Gert Camfferman‎ > ‎

Three steps to create an 'Aiki Resolution'. Contains usefull directions for fencing too !

Geplaatst 24 feb. 2017 08:16 door Gerdy C   [ 25 feb. 2017 06:29 bijgewerkt ]
Below you'll find an instruction video of Aikido master Corky Quakenbush, who has visited us in Galgenwaard the last Wednesday before the summer retreat of 2016. It contains three steps to create what is called an 'Aiki Resolution', which is a solution for your problems in a competitive situation. And what's more this Aiki Resolution presents itself as 'flowing forth naturally' from the situation (with some training :-). In this respect it differs from reflexes, tactics or contrived solutions and it makes our responses more relaxed, since it benefits from the added help of different brain areas than we normally use on the strip. 

The word Aikido conveys this idea, as you can taste from its translation: The way (do) of harmonious (ai) energy (ki), or more freely, acting in a spirit of harmoniously blended energy. This favors a zone where you experience a better flow in your (re)actions and it shifts our Limbic system (elements of fear to loose or being at a loss what to do) to the background.

As clearly explained in the video below you use the following principles to get to an Aiki Resolution:

1- Accept (the attack, connect and stay connected during the next two steps)
2- Move of the line (of force - creating spirals in Aikido)
3- Enter in (go for the center of the attacker).

Please have a look for yourself and experiment a bit if any of these principles can be used in your own fencing.

What we experience on the strip is that the Accept part is very powerful for fencing. It is done simply by assuming an attitude with which you are receiving your opponent as good friend or relative, whom you'd friendly welcome and give your attention. Doing this you get to know your opponent better and harmoniously 'blend' with his or her patterns.

In the resulting contact you can then proceed with the Move of the line part, which translates on the strip to changing the line of the attacking blade or changing the position of the target (you :-).

Part three, the Enter in part at first sight would translate to our riposte, but an experienced opponent wouldn't let that happen and you could easily find yourself facing a parry. So if you do not find yourself hooked in blindly trying to go for the first best counter possibility you seem to see,  you'd make a fake riposte and see where you can go from there. But Enter in contains more.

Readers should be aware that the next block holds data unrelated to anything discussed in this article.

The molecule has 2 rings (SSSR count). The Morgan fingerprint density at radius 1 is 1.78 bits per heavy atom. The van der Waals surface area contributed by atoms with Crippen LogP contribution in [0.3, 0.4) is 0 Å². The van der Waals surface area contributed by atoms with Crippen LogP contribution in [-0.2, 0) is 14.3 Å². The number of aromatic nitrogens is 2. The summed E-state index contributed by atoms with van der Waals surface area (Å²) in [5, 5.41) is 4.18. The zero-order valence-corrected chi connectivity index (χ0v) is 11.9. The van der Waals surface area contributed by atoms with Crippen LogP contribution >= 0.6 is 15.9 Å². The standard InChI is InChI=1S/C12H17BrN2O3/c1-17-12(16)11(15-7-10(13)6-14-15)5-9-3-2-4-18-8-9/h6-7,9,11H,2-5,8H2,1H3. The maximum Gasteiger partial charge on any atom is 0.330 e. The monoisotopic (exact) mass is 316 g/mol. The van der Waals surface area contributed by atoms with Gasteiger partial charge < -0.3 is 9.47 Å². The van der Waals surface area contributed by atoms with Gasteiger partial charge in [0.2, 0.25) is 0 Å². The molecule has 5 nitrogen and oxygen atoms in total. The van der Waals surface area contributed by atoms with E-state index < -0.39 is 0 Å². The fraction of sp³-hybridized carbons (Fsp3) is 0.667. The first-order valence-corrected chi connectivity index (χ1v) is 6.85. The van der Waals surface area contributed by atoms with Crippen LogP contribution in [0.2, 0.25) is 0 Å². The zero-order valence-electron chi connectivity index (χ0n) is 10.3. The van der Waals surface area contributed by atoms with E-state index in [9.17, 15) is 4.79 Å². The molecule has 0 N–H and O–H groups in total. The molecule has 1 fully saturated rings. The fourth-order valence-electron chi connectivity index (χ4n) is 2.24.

What Corky teaches in the video is an 'energetic blending' which might add a valuable piece of equipment to your arsenal. He calls this a 'flood of Ki', which is aimed at the center of your partner. Noteworthy (but not mentioned in this video) is the special quality in his approach which he calls 'benevolent intention'. This benevolent intention is simply the opposite attitude of 'finishing off' your opponent. It is not elaborated further in this post, but if you're interested it is very easy to find examples on YouTube of how to use it (search terms: 'Akido' and 'benevolent intention').

We ourselves found that 'the flood of Ki ' can be translated to the strip by using an image, i.e. you imagine an 'energetic wave' to flow out from you towards your opponent, which often provokes a reaction. You might compare this with the reaction to a body fake. However using the 'flood of Ki' doesn't necessarily mean that your body is moving fiercely at all. It's using your imagination that produces the effect ! And while imagining this 'flood' or 'wave', you yourself might even experience a feeling as if indeed something is 'pouring out' from you.

What's happening here? Using your imagination like this is using the right hemisphere of our brain (the part driven by images). Our right hemispheres do not distinguish between 'reality' and 'imagination' and what's more, the right hemisphere of our opponent can pick up these signals (not necessarily on a conscious level if untrained). This can produce astonishing results, which often provoke a real hearty laugh for both of you !

Lastly and very (if not most) important: We found that what is constantly stressed in the video goes for fencing as well: You will experience greater success by having your attention on the center of your opponent. Avoid following the weapon ! TaiChi instructor Ian Sinclair has worded it as: Go for the driver not for the car !

Here's the video, have fun !

Three Principles To Create an Aiki Resolution